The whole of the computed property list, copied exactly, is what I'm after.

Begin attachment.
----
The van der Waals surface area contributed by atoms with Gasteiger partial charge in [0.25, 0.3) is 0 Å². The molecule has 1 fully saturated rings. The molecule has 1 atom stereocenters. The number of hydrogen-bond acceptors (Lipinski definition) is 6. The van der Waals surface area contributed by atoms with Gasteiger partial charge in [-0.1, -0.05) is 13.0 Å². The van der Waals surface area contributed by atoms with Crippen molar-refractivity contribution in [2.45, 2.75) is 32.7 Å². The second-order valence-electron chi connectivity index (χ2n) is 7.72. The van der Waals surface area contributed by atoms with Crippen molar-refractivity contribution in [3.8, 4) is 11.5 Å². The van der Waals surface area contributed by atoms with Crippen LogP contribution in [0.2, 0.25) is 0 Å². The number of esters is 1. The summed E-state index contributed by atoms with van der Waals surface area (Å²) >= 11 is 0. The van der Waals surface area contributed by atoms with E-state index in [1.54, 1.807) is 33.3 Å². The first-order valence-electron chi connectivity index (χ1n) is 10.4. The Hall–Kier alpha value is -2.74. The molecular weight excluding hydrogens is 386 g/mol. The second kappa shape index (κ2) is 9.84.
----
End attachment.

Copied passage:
The van der Waals surface area contributed by atoms with Gasteiger partial charge in [0.25, 0.3) is 0 Å². The molecule has 1 fully saturated rings. The molecule has 1 atom stereocenters. The number of hydrogen-bond acceptors (Lipinski definition) is 6. The van der Waals surface area contributed by atoms with Gasteiger partial charge in [-0.1, -0.05) is 13.0 Å². The van der Waals surface area contributed by atoms with Crippen molar-refractivity contribution in [2.45, 2.75) is 32.7 Å². The second-order valence-electron chi connectivity index (χ2n) is 7.72. The van der Waals surface area contributed by atoms with Crippen molar-refractivity contribution in [3.8, 4) is 11.5 Å². The van der Waals surface area contributed by atoms with Crippen LogP contribution in [0.2, 0.25) is 0 Å². The number of esters is 1. The summed E-state index contributed by atoms with van der Waals surface area (Å²) >= 11 is 0. The van der Waals surface area contributed by atoms with E-state index in [1.54, 1.807) is 33.3 Å². The first-order valence-electron chi connectivity index (χ1n) is 10.4. The Hall–Kier alpha value is -2.74. The molecular weight excluding hydrogens is 386 g/mol. The second kappa shape index (κ2) is 9.84.